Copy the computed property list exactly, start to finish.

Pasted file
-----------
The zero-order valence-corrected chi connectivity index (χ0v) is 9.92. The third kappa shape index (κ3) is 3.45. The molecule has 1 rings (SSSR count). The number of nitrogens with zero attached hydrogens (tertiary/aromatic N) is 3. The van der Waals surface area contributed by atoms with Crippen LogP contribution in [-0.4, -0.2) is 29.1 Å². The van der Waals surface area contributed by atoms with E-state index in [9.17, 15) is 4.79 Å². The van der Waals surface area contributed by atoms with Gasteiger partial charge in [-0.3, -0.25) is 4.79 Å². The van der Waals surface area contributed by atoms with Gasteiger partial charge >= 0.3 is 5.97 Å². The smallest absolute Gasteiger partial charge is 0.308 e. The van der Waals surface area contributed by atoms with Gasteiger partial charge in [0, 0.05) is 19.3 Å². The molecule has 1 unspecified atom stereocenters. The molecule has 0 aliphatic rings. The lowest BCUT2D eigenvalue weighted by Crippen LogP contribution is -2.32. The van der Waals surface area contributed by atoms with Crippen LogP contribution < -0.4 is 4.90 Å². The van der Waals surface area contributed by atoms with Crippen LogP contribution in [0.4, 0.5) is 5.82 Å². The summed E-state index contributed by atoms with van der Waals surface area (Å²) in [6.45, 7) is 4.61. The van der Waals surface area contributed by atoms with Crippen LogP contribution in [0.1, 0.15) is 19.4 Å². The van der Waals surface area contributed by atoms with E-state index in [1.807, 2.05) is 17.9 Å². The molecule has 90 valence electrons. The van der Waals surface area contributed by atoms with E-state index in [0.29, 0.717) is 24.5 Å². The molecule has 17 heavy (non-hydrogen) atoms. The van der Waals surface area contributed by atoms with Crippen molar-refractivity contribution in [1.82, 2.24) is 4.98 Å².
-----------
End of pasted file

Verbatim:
The zero-order valence-corrected chi connectivity index (χ0v) is 9.92. The third kappa shape index (κ3) is 3.45. The molecule has 1 rings (SSSR count). The number of nitrogens with zero attached hydrogens (tertiary/aromatic N) is 3. The van der Waals surface area contributed by atoms with Crippen LogP contribution in [-0.4, -0.2) is 29.1 Å². The van der Waals surface area contributed by atoms with E-state index in [9.17, 15) is 4.79 Å². The van der Waals surface area contributed by atoms with Gasteiger partial charge in [-0.3, -0.25) is 4.79 Å². The van der Waals surface area contributed by atoms with Gasteiger partial charge >= 0.3 is 5.97 Å². The smallest absolute Gasteiger partial charge is 0.308 e. The van der Waals surface area contributed by atoms with Gasteiger partial charge in [0, 0.05) is 19.3 Å². The molecule has 1 unspecified atom stereocenters. The molecule has 0 aliphatic rings. The lowest BCUT2D eigenvalue weighted by Crippen LogP contribution is -2.32. The van der Waals surface area contributed by atoms with Crippen LogP contribution < -0.4 is 4.90 Å². The van der Waals surface area contributed by atoms with Crippen LogP contribution in [0.4, 0.5) is 5.82 Å². The summed E-state index contributed by atoms with van der Waals surface area (Å²) in [6.45, 7) is 4.61. The van der Waals surface area contributed by atoms with Crippen LogP contribution in [0.1, 0.15) is 19.4 Å². The van der Waals surface area contributed by atoms with E-state index in [1.807, 2.05) is 17.9 Å². The molecule has 90 valence electrons. The van der Waals surface area contributed by atoms with E-state index in [0.29, 0.717) is 24.5 Å². The molecule has 17 heavy (non-hydrogen) atoms. The van der Waals surface area contributed by atoms with Crippen molar-refractivity contribution in [1.82, 2.24) is 4.98 Å².